Adore Me in late June announced it signed the Don’t Ban Equality statement. The lingerie company said to help protect the reproductive rights of its employees, it will cover travel expenses for employees who need to travel out of state for health care and reproductive services.
“Here at Adore Me, we’ve always celebrated a woman’s right to do whatever the hell she wants with *her* body. So, it should go without saying that we unequivocally support a woman’s right to choose,” Adore Me said in an Instagram post.
Levi Strauss & Co
Levi Strauss reiterated its commitment to supporting reproductive rights in a statement.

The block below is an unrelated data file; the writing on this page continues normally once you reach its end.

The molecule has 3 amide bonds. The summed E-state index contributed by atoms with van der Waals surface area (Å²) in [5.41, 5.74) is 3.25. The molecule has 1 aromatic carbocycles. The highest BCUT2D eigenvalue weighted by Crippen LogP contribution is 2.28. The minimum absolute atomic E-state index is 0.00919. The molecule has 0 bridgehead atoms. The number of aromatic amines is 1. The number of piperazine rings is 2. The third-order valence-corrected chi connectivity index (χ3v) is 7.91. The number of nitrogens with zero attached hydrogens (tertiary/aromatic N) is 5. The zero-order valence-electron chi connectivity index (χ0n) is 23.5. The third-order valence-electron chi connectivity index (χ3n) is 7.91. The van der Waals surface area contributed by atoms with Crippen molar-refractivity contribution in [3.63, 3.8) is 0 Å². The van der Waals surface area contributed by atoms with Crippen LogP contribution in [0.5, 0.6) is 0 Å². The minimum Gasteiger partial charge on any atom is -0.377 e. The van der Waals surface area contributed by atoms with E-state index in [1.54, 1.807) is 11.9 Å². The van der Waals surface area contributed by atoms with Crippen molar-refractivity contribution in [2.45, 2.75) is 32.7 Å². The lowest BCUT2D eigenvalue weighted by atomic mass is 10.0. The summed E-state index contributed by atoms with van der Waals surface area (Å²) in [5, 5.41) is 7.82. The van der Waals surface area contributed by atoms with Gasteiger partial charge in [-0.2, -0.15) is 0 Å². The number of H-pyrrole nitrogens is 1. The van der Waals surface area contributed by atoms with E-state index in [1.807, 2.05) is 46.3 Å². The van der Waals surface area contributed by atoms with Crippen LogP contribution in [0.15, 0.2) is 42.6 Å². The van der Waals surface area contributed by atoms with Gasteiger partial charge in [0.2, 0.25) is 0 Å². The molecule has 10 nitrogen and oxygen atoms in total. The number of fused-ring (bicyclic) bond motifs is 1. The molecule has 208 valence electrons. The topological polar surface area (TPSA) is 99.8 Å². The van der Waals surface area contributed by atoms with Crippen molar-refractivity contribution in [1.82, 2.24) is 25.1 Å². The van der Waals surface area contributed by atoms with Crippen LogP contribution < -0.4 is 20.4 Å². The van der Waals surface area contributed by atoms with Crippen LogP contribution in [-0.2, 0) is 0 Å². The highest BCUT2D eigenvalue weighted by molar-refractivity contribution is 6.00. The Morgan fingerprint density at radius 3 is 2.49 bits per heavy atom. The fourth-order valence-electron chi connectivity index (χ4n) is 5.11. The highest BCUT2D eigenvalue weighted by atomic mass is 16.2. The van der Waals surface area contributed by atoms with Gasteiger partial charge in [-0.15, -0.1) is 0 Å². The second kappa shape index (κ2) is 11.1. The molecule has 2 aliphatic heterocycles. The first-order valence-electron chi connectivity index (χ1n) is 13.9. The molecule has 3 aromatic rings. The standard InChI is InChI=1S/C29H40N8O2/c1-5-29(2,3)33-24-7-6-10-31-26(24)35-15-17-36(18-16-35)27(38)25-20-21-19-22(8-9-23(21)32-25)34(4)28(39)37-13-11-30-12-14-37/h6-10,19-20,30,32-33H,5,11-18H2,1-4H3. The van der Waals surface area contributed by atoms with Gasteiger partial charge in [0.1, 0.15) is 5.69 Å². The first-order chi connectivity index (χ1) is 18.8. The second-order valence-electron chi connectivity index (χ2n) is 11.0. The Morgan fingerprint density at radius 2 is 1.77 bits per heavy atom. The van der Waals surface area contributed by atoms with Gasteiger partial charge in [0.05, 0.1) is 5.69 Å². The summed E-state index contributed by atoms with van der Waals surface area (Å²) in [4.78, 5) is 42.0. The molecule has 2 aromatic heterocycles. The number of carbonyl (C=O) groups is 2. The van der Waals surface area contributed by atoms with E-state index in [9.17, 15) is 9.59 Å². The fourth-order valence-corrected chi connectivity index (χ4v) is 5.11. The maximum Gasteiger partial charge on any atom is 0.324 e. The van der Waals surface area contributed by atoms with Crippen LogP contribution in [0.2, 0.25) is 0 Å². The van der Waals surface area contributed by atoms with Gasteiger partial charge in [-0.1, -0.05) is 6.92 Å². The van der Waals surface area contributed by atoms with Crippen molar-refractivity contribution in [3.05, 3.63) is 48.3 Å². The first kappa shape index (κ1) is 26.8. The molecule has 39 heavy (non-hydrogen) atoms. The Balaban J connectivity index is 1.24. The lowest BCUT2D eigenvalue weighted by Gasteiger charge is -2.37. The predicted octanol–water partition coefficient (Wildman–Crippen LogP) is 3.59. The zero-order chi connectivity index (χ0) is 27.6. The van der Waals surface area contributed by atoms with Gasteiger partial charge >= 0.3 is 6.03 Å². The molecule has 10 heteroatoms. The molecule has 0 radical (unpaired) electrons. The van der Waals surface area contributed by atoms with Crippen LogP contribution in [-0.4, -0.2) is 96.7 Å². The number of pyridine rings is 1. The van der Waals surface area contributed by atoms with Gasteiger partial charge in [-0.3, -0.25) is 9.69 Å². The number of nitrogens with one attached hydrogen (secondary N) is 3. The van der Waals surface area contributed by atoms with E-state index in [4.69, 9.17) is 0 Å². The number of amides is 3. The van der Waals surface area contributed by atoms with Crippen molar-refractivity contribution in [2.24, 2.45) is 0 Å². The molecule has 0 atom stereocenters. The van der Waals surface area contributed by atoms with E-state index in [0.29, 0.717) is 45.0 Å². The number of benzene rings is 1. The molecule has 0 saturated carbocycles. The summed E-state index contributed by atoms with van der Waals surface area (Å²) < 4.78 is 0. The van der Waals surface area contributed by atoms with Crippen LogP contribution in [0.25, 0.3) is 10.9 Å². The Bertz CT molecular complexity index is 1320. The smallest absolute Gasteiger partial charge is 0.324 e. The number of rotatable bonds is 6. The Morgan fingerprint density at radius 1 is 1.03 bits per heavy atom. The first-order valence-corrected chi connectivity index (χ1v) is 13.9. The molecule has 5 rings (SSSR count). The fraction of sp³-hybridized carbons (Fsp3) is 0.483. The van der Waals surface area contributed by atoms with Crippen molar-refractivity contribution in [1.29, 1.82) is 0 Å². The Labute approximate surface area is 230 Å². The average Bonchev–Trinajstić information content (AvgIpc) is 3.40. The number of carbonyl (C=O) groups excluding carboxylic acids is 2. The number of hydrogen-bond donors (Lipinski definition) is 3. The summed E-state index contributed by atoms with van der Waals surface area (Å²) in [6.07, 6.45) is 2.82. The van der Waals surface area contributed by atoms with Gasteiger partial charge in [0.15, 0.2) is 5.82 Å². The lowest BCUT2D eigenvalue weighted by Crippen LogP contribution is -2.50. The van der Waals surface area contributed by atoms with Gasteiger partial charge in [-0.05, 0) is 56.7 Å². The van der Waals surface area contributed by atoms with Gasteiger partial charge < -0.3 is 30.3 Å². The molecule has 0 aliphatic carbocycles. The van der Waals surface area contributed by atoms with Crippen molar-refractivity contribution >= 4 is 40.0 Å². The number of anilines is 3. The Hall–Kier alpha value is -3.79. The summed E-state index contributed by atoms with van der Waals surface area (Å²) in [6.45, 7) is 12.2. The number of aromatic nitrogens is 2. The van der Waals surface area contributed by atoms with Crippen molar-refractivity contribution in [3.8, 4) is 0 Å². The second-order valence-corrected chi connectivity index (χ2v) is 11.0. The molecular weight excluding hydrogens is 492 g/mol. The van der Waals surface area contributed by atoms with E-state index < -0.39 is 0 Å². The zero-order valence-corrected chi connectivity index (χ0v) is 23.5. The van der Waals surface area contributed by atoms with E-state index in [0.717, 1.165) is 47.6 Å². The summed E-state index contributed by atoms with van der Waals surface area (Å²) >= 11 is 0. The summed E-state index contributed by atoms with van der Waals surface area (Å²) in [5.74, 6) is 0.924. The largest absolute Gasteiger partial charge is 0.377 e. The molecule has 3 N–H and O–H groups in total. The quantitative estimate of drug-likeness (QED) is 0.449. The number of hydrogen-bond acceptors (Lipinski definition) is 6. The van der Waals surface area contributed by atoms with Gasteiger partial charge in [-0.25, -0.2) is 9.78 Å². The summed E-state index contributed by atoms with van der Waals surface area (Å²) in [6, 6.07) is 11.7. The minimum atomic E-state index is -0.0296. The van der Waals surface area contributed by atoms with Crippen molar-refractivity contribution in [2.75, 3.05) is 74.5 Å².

“We stand strongly against any actions that hinder the health and well-being of our employees, which means opposing any steps to restrict access to the full range of reproductive health care, including abortion,” the company wrote in a blog post. The retailer went on further to say that protecting reproductive rights is a critical business issue.
The company said that its benefits plan allows for travel reimbursement for any covered medical expense not available within 50 miles of where an employee lives. Levi Strauss stated that a process is in place where employees not in its benefits plan (including part-time workers) can receive financial assistance regarding travel involved in medical care.
The Levi Strauss Foundation is also providing grants to the Center for Reproductive Rights.
Gap Inc., said that it offers a wide range of mental health and family planning benefits including coverage of adoptions, surrogacy, fertility treatments, paid parental leave, contraception and abortion. Seventy-six percent of the company’s current workforce is women.